Written by Sarah W. Abu Bakr Objects of Horror and Desire The Western gallery has historically been the pedestal for notions of the classical body, perfected in the Renaissance through the hands of White masters such as Da Vinci and Michelangelo. To this day, in this postmodern moment, the Western and Western-influenced gallery’s welcoming of the grotesque body, and the body of the stranger, remains problematic, and historically charged. The gallery in this paper is a conceptual space. While it may manifest in actual gallery spaces—white walled rooms inside white cube museums—what truly matters here is the act of exhibiting, in other words, who has historically been object to be viewed, and who is the viewer? Historically, when an image of the Other is placed in a Western gallery, it is there to mark its difference and strangeness.1 A clear example of this is the display of South African Sarah Baartman’s living and later deceased body (commonly referred to as the Hottentot Venus) as an object to be viewed by White spectators. Baartman’s body was …

Fieldnotes from the Hy Meisel Slide Collection

Written by Ali Feser An inquiry into the senses, in this light, directs us beyond the faculties of a subject to the transfers, exchanges, and attachments that hinge the body to its environment. Objects are endowed with histories of sensory experience, stratified with a plurality of perceptual possibilities.1 Outbreaks of nostalgia often follow revolution.2 Hy Meisel lived his entire life in Rochester from 1895 to 1980, and he worked as a machinist for Eastman-Kodak, which has been based there since the 1880s. Though Kodak now employs only a couple thousand workers, it was the city’s largest employer for most of the twentieth century. From census records I know that Hy didn’t finish high school but could read and write. While growing up, his family moved frequently to different homes in the same predominantly German neighborhood. His father was a sometimes preacher; they often took in boarders. I found Hy’s draft card and the passenger list from his cruise to Guatemala. I learned that Hy never married, that he never had kids. Much of this is …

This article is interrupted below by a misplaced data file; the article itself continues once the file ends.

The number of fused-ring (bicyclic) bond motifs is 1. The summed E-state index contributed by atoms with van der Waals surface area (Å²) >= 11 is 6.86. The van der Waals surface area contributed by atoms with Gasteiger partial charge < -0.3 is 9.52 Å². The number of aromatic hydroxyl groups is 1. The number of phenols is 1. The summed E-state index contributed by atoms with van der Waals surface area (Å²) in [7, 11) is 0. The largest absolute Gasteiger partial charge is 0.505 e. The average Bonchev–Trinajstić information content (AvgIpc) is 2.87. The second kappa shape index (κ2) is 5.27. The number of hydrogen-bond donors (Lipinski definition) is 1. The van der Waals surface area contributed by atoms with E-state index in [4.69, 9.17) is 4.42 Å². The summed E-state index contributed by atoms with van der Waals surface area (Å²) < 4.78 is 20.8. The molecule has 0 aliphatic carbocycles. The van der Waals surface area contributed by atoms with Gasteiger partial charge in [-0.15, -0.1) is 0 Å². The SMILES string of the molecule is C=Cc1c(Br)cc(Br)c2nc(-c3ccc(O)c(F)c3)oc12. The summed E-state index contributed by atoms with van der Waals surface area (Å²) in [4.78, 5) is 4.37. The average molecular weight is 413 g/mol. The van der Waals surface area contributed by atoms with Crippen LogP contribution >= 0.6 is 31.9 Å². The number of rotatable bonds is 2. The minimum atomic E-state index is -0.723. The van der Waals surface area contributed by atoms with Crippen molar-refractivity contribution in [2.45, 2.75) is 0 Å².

Migraciones (en el) arte contemporaneo / Migrations (in) Contemporary Art

Exhibition review by Caroline “Olivia” Wolf, Rice University “Migraciones (en el) arte contemporaneo / Migrations (in) Contemporary Art.” Centro de Arte Contemporáneo. Museo de la Universidad Nacional Tres de Febrero (MUNTREF), Centro de Arte Contemporaneo, Hotel de Inmigrantes. October 1, 2015 – December 31, 2015. Currently online as a virtual exhibition. A recent exhibit organized in the heart of Buenos Aires, Migraciones (en el) arte contemporaneo boldly tangles with discourses of immigration via contemporary art. The show, curated by Diana Wechsler with the support of MUNTREF Rector Aníbal Jozami, brought together an oeuvre of twenty-two artists from over a dozen countries. These works engage intimately with issues of identity, itinerancy, alienation, and belonging in mediums ranging from found objects and photography to video and sound installations. Emerging amidst the Syrian refugee crisis, the exhibit can be seen as one of a series of curatorial efforts tackling the topic of border crossings throughout Latin America in 2015. While the physical manifestation of the show closed on December 31, 2015, it remains viewable online today as part of a thoroughly documented virtual exhibition.[1] …

InVisible Culture Blog

We are happy to announce that InVisible Culture will feature an interactive blog. This new feature will present up-to-date, non-peer reviewed content, including exhibition, film, and book reviews that will reflect the current issue as well offer a forum for considering the state of visual culture. Our editorial board will contribute content, but we also invite short form, 1500-word submissions from our readers all of which will complement our peer-reviewed articles and essays. Interested in contributing? Please use our contact form.

A Symphony in Plaid

Firmly ensconced in the middle of the 1960s, the fifth season of Mad Men has begun to reflect some of the “youthquake” that shaped much of our popular perception of this period.  Don and Harry tried to recruit the Rolling Stones for a Heinz campaign, and Don’s birthday party which started the season visualized the culture clash through the wardrobe of the revelers.   Pete and Trudy, whose masterful Charleston had once cleared the dance floor in season 3 (3:3 “My Old Kentucky Home”) at Rodger’s country club party, are no longer the center of the party.  They have been replaced by Megan’s distinctly inter-racial group of friends in their slim slacks, mod prints, boas, and mini-skirts. 1 Pete’s loud madras plaid sport coat speaks to the peacock male trend among young men, but in a distinctly conservative way (new Sterling Cooper Draper Pryce employee Michael Ginsberg embraces the look more fully with his pattern on pattern looks this season).  Trudy’s bright flower mini-dress hints at psychedelia, but its flower print and modest cut make it down …